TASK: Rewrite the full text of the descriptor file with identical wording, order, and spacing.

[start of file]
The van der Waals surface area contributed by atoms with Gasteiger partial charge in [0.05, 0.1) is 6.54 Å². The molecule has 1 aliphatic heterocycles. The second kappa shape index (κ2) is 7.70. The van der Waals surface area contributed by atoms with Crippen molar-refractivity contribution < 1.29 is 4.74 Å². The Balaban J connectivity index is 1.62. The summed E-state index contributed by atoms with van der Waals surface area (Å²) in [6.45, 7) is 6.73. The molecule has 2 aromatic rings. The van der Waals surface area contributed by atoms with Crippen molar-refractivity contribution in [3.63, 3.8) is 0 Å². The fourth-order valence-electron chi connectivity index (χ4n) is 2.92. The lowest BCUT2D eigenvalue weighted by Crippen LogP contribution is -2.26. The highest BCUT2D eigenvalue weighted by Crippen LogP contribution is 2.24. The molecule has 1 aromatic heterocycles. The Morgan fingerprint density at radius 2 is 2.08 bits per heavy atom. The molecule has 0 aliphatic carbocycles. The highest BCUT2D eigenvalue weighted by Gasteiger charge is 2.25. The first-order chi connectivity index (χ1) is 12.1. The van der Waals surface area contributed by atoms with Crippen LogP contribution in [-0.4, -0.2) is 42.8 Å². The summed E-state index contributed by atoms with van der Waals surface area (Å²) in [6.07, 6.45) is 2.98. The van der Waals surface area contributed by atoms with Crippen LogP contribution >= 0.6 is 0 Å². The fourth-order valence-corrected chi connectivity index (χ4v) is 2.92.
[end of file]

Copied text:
The van der Waals surface area contributed by atoms with Gasteiger partial charge in [0.05, 0.1) is 6.54 Å². The molecule has 1 aliphatic heterocycles. The second kappa shape index (κ2) is 7.70. The van der Waals surface area contributed by atoms with Crippen molar-refractivity contribution < 1.29 is 4.74 Å². The Balaban J connectivity index is 1.62. The summed E-state index contributed by atoms with van der Waals surface area (Å²) in [6.45, 7) is 6.73. The molecule has 2 aromatic rings. The van der Waals surface area contributed by atoms with Crippen molar-refractivity contribution in [3.63, 3.8) is 0 Å². The fourth-order valence-electron chi connectivity index (χ4n) is 2.92. The lowest BCUT2D eigenvalue weighted by Crippen LogP contribution is -2.26. The highest BCUT2D eigenvalue weighted by Crippen LogP contribution is 2.24. The molecule has 1 aromatic heterocycles. The Morgan fingerprint density at radius 2 is 2.08 bits per heavy atom. The molecule has 0 aliphatic carbocycles. The highest BCUT2D eigenvalue weighted by Gasteiger charge is 2.25. The first-order chi connectivity index (χ1) is 12.1. The van der Waals surface area contributed by atoms with Crippen LogP contribution in [-0.4, -0.2) is 42.8 Å². The summed E-state index contributed by atoms with van der Waals surface area (Å²) in [6.07, 6.45) is 2.98. The van der Waals surface area contributed by atoms with Crippen LogP contribution >= 0.6 is 0 Å². The fourth-order valence-corrected chi connectivity index (χ4v) is 2.92.